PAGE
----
- Workforce plan will set out the challenges for NHS over the next decade
- Jeremy Hunt says planning made more difficult by “short-termist” spending reviews
- CQC should act when a trust is found replacing nurses with nursing associates
Jeremy Hunt has said he wants the new NHS workforce strategy to “lay the foundations” for the next decade.
In an interview with HSJ, the health secretary admitted he and other health secretaries had been constrained on workforce planning by short term spending concerns in the past, but the new strategy would be different.
Mr Hunt also said he expected the Care Quality Commission to act when trusts were found substituting nursing associates for registered nurses, and reiterated his view that the nursing workforce needed to keep growing.
A draft of the new workforce strategy is expected to be published next month.
Mr Hunt said 1 million more over-75s in the population over the next 10 years would add huge pressure to the NHS. He continued: “I want this workforce strategy to set out realistically the scale of the challenge we face. I want to give confidence to the NHS in its 70th year that the government and NHS leadership understand those challenges and we are approaching them in a measured, structured and thought through way.
“What we publish before the end of this year will have some very practical measures on our maternity workforce, our cancer workforce, our primary care workforce. There will be some details in some specific areas but it’s also about presenting to the country the challenges that we face.”
He added: “My strong view, having been involved in this job for a while now, is that the big problem with workforce strategies is that both me and predecessors in my role have only thought about workforce in terms of the current spending review and that’s really what has caused us a problem in the past because we only committed to train people for whom the Treasury had given concrete assurance they were prepared to fund.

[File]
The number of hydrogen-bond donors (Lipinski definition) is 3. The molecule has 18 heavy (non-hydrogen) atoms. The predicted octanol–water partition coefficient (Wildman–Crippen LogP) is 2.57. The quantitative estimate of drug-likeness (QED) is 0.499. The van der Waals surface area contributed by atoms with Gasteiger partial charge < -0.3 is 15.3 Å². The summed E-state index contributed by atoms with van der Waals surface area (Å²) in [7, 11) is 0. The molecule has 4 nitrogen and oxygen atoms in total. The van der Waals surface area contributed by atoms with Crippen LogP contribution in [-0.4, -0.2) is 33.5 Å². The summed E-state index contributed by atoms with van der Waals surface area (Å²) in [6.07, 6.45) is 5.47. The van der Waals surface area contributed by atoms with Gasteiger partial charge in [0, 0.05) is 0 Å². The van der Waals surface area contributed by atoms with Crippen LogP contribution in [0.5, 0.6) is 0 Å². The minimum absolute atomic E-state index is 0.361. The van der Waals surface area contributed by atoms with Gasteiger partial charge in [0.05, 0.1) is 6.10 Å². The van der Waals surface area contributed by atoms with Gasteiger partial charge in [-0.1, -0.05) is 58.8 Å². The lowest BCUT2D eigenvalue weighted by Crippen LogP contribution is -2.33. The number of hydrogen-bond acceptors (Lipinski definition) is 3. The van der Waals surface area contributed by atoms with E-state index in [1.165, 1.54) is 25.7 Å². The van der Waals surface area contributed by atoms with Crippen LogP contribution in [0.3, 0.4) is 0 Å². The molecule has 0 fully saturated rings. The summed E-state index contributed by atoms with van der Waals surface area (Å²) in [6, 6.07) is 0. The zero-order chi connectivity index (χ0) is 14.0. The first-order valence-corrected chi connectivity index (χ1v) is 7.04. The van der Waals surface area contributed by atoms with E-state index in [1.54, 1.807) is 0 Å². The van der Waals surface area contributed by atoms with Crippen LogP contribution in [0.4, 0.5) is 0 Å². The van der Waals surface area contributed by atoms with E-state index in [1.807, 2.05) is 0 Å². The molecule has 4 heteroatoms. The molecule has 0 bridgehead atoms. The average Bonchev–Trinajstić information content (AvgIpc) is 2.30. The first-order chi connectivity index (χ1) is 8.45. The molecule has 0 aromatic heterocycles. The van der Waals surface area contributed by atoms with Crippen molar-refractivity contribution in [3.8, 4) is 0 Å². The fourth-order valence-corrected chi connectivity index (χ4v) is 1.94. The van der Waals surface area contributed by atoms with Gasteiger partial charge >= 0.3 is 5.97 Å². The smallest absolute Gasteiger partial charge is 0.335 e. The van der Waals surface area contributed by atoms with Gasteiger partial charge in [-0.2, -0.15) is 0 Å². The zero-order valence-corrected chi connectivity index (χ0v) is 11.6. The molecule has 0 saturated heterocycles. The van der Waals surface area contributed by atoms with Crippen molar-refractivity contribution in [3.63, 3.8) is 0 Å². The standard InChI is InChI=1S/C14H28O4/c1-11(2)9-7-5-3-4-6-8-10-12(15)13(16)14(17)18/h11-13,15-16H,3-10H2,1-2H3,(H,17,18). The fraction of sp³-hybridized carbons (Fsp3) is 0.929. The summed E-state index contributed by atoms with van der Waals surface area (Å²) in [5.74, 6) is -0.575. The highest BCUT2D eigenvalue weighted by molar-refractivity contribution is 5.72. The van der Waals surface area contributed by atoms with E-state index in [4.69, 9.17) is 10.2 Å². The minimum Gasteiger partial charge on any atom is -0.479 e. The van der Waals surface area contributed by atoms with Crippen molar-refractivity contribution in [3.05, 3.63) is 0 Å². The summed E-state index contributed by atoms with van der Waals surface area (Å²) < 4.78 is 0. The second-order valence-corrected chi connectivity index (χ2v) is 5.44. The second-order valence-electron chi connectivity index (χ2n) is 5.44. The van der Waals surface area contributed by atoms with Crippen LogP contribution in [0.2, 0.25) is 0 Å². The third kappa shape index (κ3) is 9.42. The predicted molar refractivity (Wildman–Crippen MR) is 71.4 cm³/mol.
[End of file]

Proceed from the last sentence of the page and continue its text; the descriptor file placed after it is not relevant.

“We ended up with very short-termist spending reviews, sometimes they were only a year; thankfully in the NHS’s case it has gone up to four years. My view is, given how long it takes to train a doctor or a nurse, you cannot have a workforce strategy that is anything less than 10 years, that’s why what I need to do is lay the foundations so that there is a plan in place for the next 10 years that can survive general elections, change of health secretaries and change of governments.”
On the nursing workforce, Mr Hunt said: “There is absolutely no question that you need enough nurses to deliver safe care – that was the clear message from the  Francis report and since then we have 11,000 more nurses in the NHS so there has been significant investment in nursing.”
On concerns that some NHS trusts are substituting nursing associates for nurses, he added: “I am not going to say there aren’t places that are getting it wrong when it comes to nurse to patient ratios and that’s what we have the CQC regime for.
“If there is unsafe practice in the way professionals are being used, if [nurses are being replaced by nursing associates] then I would expect the CQC to show a great deal of interest. Their priority is to improve the safety of care.”
But he added: “Pretty much every trust in the country has more nurses than at the time of the Francis report, pretty much every trust in the country is planning to recruit yet more nurses. This is not about a contraction for the nursing workforce, that is going up, and it needs to continue going up, but there may be times when some of the roles can be done by other professionals in a way that is safe for patients and more sustainable in terms of trust finances.
“If you look at the Francis report, there is no doubt that wards in Mid Staffs were short staffed and there was no doubt that contributed to some of the shocking poor care. But there is also no doubt that some of the jobs that needed to be done, like bringing patients a glass or water or answering a call bell, didn’t always have to be done by a registered nurse.”
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Hunt: New NHS workforce plan will 'lay foundations' for next decade